All About BC-STV
Q and A
Citizens’ Assembly

Got A Question?

Why we might want it

Why we might want it


What the“YES”People Are Saying:
It is more“fair”than the current system (a party that gets 50% of the votes will get closer to 50% of the seats than before).
It will lead to more women and minorities being nominated as candidates and then being elected. It will lead to weaker parties and stronger individual candidates.

But:
It is not completely “fair” and maybe we should wait for a proposal that is completely proportional.
There is no proof that this will happen under the proposed system.
Again,there is no proof of this. Ireland uses STV and has very strong parties.

What the“NO”People Are Saying:
It is too complicated and most voters will not be able to understand it. Voters need a system that they can trust, and they can only trust a system that they understand.
It will lead to the rural areas being under-represented because rural ridings will be very large and all candidates in will live in the biggest city in that riding. We should use an MMP (Mixed-Member Proportional) system rather than STV since it delivers proportional results.

But:
Voting under BC-STV is very easy.Counting the ballots is more complicated, but trained, nonpartisan election officials will be doing that part.
There is no proof that this will happen. Parties will probably field candidates from all over the riding to increase their chances of success.
The proportional results come at the cost of local representation (voting for individual MLAs rather than parties), so MMP systems were evaluated and rejected.


Majority vs. Minority Governments

Both sides agree that under the proposed BC-STV there will likely be fewer majority governments and more minority and coalition governments. For some people this is a good thing,for others it is a cause for concern. Some say a majority government is more “effective” because it can put through legislation more easily. Others say it is more “dangerous” because it can put through legislation that a sizeable minority of the population opposes.A minority government has to make more deals and more compromises. Some people think this is a good thing, other people think it is not.


What Do All Those Words Mean?

Seat: A seat in the legislature, occupied by an elected MLA (Member of the Legislative Assembly).

Candidate: A politician hoping to be elected to a seat in the legislature.

Riding: A geographic region of the province.A candidate runs in a riding, and hopes to get enough votes to be elected to a seat in the legislature.

Candidate List: Under some electoral systems, a party creates a list of candidates hoping for a seat in the legislature.A candidate on the list may also run in a particular riding, and if they are elected in that riding then they are taken off the list (since they now have a seat).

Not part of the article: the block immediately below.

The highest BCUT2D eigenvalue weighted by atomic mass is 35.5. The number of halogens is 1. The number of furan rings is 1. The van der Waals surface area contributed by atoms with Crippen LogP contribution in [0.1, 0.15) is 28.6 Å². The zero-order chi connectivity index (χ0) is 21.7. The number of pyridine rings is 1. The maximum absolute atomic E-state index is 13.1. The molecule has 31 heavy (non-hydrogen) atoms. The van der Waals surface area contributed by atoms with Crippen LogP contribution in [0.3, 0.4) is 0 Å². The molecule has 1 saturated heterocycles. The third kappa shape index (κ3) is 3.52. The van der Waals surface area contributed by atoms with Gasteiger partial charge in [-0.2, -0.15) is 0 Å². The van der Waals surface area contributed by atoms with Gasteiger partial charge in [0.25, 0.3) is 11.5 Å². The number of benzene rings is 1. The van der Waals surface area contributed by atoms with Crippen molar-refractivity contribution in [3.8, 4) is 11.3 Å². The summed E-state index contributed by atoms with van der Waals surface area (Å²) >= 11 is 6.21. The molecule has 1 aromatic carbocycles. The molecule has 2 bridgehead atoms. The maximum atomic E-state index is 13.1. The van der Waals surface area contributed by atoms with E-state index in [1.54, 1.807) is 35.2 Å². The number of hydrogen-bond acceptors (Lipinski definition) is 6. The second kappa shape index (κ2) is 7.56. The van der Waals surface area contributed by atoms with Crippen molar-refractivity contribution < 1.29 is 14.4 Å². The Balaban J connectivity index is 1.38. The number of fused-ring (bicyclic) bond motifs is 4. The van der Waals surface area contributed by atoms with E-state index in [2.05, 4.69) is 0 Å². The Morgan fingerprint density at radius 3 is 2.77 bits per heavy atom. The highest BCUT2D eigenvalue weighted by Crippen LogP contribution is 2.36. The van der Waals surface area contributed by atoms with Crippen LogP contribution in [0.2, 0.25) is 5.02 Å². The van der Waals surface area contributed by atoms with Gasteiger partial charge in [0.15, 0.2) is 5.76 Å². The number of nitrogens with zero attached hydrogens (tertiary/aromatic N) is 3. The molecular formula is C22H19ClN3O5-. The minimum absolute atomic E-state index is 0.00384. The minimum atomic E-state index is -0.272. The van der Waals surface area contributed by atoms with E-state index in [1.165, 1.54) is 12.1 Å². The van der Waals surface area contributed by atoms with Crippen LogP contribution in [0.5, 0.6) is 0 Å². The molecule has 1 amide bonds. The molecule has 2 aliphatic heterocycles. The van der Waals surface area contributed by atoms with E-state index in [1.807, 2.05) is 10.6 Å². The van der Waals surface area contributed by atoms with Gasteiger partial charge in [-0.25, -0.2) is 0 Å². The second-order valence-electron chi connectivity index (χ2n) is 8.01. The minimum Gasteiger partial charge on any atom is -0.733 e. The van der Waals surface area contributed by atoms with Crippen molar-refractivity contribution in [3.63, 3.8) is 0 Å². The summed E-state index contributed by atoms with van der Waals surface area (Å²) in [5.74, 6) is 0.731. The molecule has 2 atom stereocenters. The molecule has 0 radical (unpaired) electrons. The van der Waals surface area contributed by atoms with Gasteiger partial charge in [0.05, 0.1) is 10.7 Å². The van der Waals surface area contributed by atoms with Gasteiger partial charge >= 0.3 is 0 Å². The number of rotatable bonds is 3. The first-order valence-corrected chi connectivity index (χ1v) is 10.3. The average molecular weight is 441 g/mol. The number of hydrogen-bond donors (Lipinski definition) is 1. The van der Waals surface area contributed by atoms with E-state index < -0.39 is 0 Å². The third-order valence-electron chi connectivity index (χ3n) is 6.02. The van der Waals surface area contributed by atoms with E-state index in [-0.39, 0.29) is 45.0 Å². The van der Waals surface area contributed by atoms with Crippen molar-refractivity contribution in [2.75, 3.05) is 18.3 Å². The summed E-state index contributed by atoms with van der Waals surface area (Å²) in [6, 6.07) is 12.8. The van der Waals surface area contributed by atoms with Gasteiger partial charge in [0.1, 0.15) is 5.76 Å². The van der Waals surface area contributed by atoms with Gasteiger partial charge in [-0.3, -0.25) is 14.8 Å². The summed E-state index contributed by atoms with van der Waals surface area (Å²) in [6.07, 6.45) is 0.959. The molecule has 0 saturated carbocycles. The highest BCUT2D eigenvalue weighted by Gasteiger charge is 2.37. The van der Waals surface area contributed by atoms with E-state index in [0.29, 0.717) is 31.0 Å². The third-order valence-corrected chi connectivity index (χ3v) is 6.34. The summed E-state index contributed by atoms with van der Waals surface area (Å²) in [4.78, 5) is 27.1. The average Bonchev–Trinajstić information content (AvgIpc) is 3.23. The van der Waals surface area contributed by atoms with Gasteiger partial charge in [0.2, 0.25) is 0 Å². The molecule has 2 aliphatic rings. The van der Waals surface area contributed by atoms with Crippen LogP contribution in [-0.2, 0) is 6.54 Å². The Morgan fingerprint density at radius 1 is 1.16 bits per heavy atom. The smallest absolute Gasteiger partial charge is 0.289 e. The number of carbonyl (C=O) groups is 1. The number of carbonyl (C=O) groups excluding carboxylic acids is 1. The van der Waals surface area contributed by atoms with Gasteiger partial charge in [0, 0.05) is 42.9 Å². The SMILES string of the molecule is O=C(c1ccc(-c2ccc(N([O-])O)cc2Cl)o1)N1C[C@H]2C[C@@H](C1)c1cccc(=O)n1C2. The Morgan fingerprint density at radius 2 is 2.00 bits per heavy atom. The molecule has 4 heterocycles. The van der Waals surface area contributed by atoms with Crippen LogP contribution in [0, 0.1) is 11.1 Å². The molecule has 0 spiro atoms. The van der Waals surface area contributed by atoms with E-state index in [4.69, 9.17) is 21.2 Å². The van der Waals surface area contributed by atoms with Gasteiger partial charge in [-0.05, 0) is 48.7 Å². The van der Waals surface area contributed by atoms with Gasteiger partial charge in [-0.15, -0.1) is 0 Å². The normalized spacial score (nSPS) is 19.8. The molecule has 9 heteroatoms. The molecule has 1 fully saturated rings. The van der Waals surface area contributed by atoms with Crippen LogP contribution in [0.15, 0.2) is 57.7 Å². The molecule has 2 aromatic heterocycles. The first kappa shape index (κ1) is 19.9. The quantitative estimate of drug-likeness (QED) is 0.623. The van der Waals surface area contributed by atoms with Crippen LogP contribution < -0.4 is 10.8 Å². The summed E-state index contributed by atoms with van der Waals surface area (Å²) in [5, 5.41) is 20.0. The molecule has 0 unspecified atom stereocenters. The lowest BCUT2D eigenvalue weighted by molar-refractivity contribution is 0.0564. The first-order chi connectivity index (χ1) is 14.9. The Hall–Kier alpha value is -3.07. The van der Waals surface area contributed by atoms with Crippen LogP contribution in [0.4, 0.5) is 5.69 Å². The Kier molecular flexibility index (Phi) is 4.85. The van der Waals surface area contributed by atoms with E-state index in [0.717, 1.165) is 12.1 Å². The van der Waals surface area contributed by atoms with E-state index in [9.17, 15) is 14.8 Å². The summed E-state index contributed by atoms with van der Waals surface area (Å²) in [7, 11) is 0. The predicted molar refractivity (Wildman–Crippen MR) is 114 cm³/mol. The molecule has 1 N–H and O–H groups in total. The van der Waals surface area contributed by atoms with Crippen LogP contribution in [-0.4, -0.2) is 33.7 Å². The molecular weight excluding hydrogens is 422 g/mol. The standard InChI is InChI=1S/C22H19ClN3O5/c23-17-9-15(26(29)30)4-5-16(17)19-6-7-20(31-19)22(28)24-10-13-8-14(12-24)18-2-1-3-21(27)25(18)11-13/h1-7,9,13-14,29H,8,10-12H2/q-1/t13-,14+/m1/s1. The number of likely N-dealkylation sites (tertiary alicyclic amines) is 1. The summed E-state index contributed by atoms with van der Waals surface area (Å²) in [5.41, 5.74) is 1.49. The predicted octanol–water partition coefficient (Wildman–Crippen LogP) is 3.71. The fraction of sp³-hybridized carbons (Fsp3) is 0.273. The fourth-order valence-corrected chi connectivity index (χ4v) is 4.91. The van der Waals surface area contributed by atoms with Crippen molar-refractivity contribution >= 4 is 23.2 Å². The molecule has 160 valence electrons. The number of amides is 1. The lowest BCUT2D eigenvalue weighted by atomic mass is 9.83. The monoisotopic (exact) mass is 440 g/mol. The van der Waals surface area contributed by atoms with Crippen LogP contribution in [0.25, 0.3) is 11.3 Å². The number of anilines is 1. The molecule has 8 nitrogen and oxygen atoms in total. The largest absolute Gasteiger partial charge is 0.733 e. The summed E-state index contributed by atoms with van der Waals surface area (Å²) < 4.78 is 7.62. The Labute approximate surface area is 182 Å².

FPTP: Our present electoral system is a“First Past the Post”system, in which each riding contains one seat and the candidate who gets most votes wins the seat for the riding.The advantage of FPTP is that it is very simple.The disadvantage is that it can be disproportional — a party that gets 51% of the votes in each riding may win every seat in the legislature even though they only had 51% of the popular vote.

MMP: The committee considered and then rejected the“Mixed Member Proportional”system.Under this system a about half of the seats are elected directy by voters in the various ridings,with one seat per riding. The percentage of the populare vote that each party received is then calculated, and also the percentage of seats that they won.A moderately simple mathematical system is then used to distribute the other half of the seats from the various parties’ candidate lists so that each party ends up with a proportion of seats that equals their proportion of the popular vote.The advantage of MMP is that it is completely proportional — a party that gets 51% of the popular vote will end up with 51% of the seats in the legislature.The disadvantage is that it is not local — half of the seats are not associated with any particular riding, and the MLAs in those seats are not accountable to any particular part of the province.

STV: The proposed system uses a“Single Transferable Vote.” Each riding has several seats, and rather than voting for a single candidate, you rank the candidates in your order of preference.A moderately complicated mathematical system is then used to figure out which candidates will win the seats.The advantage of STV is that it is more proportional than FPTP (with the proportionality going up the more seats there are in each riding) and more local than MMP (with the localness going down the more geographic area a riding covers). The disadvantage is that although voting is simple, counting the ballots is complicated.
 

How BC-STV works
Letter
Problems

Against BC-STV?

E-mail

All About BC-STV's History © 2000-2019 www.bc-stv.ca